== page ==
University Plans To Open School Focused On ‘Free Speech’ — But Faculty Aren’t Happy About It

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On Jan. 26, the University of North Carolina at Chapel Hill board of trustees approved the creation of a school that teaches students civil discourse and open inquiry. Faculty expressed concern that they were not informed of the vote.
The Board unanimously approved the creation of the School of Civic Life and Leadership. It has 20 faculty and degree options that undergraduate students can choose from. This will teach them how to engage in public discussion, The Carolina Journal reported.

According to The Carolina Journal: “The curriculum would be anchored at the study of core text with special attention to the foundations for the American experiment and all it comes,” David Boliek, chairman of the board, stated that “the school would create the space [and] a culture that encourages civil and open inquiry.”

However, faculty were upset that the board voted on the resolution without informing them. 

“Prior the Board of Trustees resolution the faculty did not know about the new school of Civic Life and Leadership. Mimi Chapman (chair of the university faculty) stated that approval of courses, curricula and the creation of new programs and schools, as well as the granting and approving of degrees, is up to the faculty of all accredited institutions of higher learning. “We don’t know what problem this new initiative by the BOT is trying to solve.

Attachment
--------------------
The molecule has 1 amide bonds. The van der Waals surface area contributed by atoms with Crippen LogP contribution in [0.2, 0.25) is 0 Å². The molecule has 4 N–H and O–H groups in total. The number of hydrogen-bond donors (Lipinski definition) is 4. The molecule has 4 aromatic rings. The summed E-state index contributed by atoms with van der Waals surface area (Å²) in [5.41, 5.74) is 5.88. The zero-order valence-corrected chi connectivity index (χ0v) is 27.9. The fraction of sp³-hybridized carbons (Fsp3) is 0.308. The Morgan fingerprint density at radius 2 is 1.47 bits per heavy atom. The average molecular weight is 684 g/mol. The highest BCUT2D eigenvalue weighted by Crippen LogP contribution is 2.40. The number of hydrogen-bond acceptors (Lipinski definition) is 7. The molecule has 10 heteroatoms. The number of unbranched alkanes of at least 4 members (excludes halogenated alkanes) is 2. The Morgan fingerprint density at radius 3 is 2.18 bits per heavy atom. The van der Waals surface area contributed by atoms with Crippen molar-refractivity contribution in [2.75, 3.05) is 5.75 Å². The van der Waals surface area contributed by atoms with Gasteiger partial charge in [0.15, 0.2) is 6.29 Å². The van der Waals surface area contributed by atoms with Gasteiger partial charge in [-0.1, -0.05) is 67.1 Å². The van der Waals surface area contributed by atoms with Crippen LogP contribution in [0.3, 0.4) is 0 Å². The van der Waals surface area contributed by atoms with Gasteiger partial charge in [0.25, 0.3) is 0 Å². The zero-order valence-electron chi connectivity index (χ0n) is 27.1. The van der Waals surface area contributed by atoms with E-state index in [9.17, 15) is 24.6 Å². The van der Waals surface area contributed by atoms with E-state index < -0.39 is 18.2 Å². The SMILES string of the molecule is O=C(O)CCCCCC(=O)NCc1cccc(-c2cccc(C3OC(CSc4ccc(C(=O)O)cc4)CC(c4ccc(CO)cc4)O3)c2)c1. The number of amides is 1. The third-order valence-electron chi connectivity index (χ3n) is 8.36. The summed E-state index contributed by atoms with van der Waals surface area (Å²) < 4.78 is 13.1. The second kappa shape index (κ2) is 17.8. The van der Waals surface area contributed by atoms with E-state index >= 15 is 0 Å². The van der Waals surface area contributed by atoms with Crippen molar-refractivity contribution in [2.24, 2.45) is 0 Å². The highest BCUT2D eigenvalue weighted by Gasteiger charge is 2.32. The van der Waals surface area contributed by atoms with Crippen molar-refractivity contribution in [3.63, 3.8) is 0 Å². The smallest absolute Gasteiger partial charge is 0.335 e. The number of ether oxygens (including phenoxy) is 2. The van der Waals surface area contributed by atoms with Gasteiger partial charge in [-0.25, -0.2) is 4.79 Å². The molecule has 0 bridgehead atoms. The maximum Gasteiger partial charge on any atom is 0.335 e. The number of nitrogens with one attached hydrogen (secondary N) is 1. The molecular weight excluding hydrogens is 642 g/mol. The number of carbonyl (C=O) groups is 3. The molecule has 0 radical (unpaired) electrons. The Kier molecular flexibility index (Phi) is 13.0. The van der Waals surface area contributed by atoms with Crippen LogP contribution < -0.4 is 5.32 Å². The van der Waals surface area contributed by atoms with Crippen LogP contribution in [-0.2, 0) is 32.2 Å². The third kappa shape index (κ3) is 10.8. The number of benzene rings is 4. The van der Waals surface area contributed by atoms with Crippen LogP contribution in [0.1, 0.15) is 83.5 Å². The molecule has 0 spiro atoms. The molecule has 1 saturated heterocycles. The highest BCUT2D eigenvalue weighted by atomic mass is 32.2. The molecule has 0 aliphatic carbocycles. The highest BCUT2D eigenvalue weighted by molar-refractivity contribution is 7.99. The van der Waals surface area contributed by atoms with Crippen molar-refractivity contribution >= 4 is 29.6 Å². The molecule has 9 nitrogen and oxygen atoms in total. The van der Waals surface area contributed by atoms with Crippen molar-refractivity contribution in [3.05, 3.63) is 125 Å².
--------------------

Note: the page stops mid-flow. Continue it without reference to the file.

The Washington Post reported that Holden Thorp, a former university chancellor said that trustees had “passed an resolution that was not put on the agenda of the chancellor proposing what they don’t possess the power to do.”

Despite some concerns, the university leadership stated that the school’s creation is not political.

Kevin Guskiewicz is the university chancellor. He wrote Friday that UNCCH had “a responsibility” to be a place where people from different backgrounds, experiences, and viewpoints can debate the issues of the day. He also clarified that schools and degrees are proposed by faculty, deans and the provost.

UNCCH isn’t new to teaching public discourse. According to the school’s website, its Program for Public Discourse teaches students how to “debate, deliberate” and “be better citizens and civic leaders and stewards our democracy.”

Boliek, Guskiewicz didn’t immediately respond to Daily Caller News Foundation’s request for comment. UNCCH referenced Guskiewicz’s statement.